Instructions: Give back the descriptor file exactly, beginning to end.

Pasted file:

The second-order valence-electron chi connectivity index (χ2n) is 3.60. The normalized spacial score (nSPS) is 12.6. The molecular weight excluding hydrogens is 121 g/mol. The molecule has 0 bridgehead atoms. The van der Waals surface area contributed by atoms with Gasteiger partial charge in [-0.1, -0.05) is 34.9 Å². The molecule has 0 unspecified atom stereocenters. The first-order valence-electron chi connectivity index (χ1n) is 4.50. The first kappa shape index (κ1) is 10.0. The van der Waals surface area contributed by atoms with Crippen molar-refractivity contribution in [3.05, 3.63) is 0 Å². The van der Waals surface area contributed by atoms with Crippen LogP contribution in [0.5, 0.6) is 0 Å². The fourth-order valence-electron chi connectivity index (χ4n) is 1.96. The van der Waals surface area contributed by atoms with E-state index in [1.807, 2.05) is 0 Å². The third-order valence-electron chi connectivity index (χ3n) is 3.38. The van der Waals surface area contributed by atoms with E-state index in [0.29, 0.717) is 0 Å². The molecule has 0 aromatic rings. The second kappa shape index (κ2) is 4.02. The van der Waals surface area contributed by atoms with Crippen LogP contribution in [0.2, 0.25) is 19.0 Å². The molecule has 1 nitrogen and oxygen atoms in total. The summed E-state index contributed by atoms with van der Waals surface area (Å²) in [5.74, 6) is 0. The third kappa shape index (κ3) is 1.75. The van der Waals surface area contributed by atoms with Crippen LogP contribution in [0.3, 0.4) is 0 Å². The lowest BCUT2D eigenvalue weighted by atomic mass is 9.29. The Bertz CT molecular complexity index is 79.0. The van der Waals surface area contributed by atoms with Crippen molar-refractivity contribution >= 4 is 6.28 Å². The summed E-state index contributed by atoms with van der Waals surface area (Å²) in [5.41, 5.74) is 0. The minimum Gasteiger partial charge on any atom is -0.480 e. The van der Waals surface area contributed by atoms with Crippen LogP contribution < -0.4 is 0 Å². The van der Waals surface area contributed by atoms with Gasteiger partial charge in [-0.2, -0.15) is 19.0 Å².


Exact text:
The second-order valence-electron chi connectivity index (χ2n) is 3.60. The normalized spacial score (nSPS) is 12.6. The molecular weight excluding hydrogens is 121 g/mol. The molecule has 0 bridgehead atoms. The van der Waals surface area contributed by atoms with Gasteiger partial charge in [-0.1, -0.05) is 34.9 Å². The molecule has 0 unspecified atom stereocenters. The first-order valence-electron chi connectivity index (χ1n) is 4.50. The first kappa shape index (κ1) is 10.0. The van der Waals surface area contributed by atoms with Crippen molar-refractivity contribution in [3.05, 3.63) is 0 Å². The van der Waals surface area contributed by atoms with Crippen LogP contribution in [0.5, 0.6) is 0 Å². The fourth-order valence-electron chi connectivity index (χ4n) is 1.96. The van der Waals surface area contributed by atoms with E-state index in [1.807, 2.05) is 0 Å². The third-order valence-electron chi connectivity index (χ3n) is 3.38. The van der Waals surface area contributed by atoms with E-state index in [0.29, 0.717) is 0 Å². The molecule has 0 aromatic rings. The second kappa shape index (κ2) is 4.02. The van der Waals surface area contributed by atoms with Crippen LogP contribution in [0.2, 0.25) is 19.0 Å². The molecule has 1 nitrogen and oxygen atoms in total. The summed E-state index contributed by atoms with van der Waals surface area (Å²) in [5.74, 6) is 0. The third kappa shape index (κ3) is 1.75. The van der Waals surface area contributed by atoms with Crippen LogP contribution in [0.3, 0.4) is 0 Å². The lowest BCUT2D eigenvalue weighted by atomic mass is 9.29. The Bertz CT molecular complexity index is 79.0. The van der Waals surface area contributed by atoms with Crippen molar-refractivity contribution >= 4 is 6.28 Å². The summed E-state index contributed by atoms with van der Waals surface area (Å²) in [5.41, 5.74) is 0. The minimum Gasteiger partial charge on any atom is -0.480 e. The van der Waals surface area contributed by atoms with Crippen LogP contribution < -0.4 is 0 Å². The van der Waals surface area contributed by atoms with Gasteiger partial charge in [-0.2, -0.15) is 19.0 Å².